New Malware Strains are Emerging Samide Says
June 2018 by Jeremy Samide, Stealthcare, CEO
Ping-ponging tariffs between the U.S. and China, have already sparked new Chinese hacking campaigns and a shift toward attacks that are increasingly targeted, and most likely aimed at carrying out government espionage.
This is according to Jeremy Samide, Stealthcare, CEO who calls for private organizations and governments to step up their cybersecurity with advanced threat assessment tactics, so they can take defensive measures before the attack, rather than after a breach.
"Cyberattacks typically increase when political and international tensions rise as they are now with the recent round of escalating tariffs between Trump and Xi that will be felt here initially by US corporations manufacturing in China, including Apple, Sony and Boeing. Typical targets are government agencies, law firms, healthcare organizations and major corporations that possess intellectual property and proprietary data worth billions," Samide says.
Despite their fanciful names, the intent of malware developed and launched in China and elsewhere is sinister. According to Samide, “The China campaign we recently detected was attributed to LuckyMousewhich is ironically also named Emissary Panda, APT27. The new malware strain is based, in part, on the HyperBro Remote Access Trojan (RAT).”
The Trojanmalware breached a national data center in Central Asia, which granted the operators access to government resources. The operators then compromised frequently visited government websites in a move called watering hole attacksthat then infiltrate the visitor’s computers.
Of the two major attacks during the previous week or so, “The main C2 attack, which gives the hackers feedback on their success, has been traced to an IP address belonging to a Ukrainian ISP network, held by a MikroTikrouter using two-year-old firmware,” Samide says.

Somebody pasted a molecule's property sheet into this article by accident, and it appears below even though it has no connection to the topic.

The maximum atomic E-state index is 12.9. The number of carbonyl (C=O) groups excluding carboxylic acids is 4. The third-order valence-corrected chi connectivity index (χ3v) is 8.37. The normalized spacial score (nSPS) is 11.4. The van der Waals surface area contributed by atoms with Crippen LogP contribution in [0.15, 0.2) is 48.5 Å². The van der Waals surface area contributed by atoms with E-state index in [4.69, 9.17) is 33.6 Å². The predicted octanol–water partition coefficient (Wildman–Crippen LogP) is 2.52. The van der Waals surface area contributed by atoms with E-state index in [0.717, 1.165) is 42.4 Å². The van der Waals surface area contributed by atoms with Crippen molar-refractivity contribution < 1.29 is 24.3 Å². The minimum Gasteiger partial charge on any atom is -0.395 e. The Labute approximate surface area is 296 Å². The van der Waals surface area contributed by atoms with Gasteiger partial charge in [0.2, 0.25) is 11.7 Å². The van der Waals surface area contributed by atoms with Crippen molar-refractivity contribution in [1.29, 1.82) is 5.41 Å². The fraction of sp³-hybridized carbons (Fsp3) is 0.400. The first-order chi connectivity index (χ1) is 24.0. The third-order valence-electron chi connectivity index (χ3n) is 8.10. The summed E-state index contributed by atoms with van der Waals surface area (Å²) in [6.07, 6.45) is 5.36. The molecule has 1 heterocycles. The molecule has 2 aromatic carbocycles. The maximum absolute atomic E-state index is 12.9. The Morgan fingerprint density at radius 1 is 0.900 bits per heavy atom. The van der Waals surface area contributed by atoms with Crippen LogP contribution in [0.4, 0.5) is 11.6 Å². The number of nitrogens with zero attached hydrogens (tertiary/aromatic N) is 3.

“The router was probably hacked specifically for this campaign to process the malware’s HTTP request,” says Samide whose Stealthcare research team relies on AI, Big Data, machine learning, data analytics and tradecraft to give its corporate and government clients an edge against geopolitical cyber threats that include self-propagating ransomware, DDoS attacks and common thievery of intellectual property and customer records.
Shortly after the first attack, Stealthcare observed another Chinese espionage campaign dubbed MirageFox, attributed to APT15, also known as Vixen Panda, Ke3chang, Royal APT, and Playful Dragon. “After infiltrating a target, the hackers conduct extensive reconnaissance, send the commands from the C2 server manually, and customize malware components to best suit the infected environment. Interestingly, decrypting the C2 configuration reveals an internal IP address.”
Previous intelligence indicates the APT15 virus infiltrated a private organization after stealing the VPN Private Key, an advanced access protection system. Adds Samide, “These factors indicate that this version of the malware was tailored to an organization the group had previously infiltrated.”